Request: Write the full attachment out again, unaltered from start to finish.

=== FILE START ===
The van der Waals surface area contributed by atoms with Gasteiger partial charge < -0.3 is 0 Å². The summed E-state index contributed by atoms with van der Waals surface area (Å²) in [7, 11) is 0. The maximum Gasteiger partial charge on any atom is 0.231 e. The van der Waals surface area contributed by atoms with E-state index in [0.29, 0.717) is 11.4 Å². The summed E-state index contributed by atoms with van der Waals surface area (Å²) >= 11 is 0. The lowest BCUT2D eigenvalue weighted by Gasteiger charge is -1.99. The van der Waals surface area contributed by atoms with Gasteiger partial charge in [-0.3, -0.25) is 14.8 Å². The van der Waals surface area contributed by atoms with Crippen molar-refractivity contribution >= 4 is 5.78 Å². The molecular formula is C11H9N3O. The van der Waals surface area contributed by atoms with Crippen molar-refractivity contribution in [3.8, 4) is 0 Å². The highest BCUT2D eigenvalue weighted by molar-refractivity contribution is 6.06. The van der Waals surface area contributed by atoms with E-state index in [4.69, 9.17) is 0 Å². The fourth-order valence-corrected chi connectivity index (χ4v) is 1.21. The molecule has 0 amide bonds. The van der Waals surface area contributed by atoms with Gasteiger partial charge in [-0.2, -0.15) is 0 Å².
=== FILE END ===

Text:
The van der Waals surface area contributed by atoms with Gasteiger partial charge < -0.3 is 0 Å². The summed E-state index contributed by atoms with van der Waals surface area (Å²) in [7, 11) is 0. The maximum Gasteiger partial charge on any atom is 0.231 e. The van der Waals surface area contributed by atoms with E-state index in [0.29, 0.717) is 11.4 Å². The summed E-state index contributed by atoms with van der Waals surface area (Å²) >= 11 is 0. The lowest BCUT2D eigenvalue weighted by Gasteiger charge is -1.99. The van der Waals surface area contributed by atoms with Gasteiger partial charge in [-0.3, -0.25) is 14.8 Å². The van der Waals surface area contributed by atoms with Crippen molar-refractivity contribution >= 4 is 5.78 Å². The molecular formula is C11H9N3O. The van der Waals surface area contributed by atoms with Crippen molar-refractivity contribution in [3.8, 4) is 0 Å². The highest BCUT2D eigenvalue weighted by molar-refractivity contribution is 6.06. The van der Waals surface area contributed by atoms with E-state index in [4.69, 9.17) is 0 Å². The fourth-order valence-corrected chi connectivity index (χ4v) is 1.21. The molecule has 0 amide bonds. The van der Waals surface area contributed by atoms with Gasteiger partial charge in [-0.2, -0.15) is 0 Å².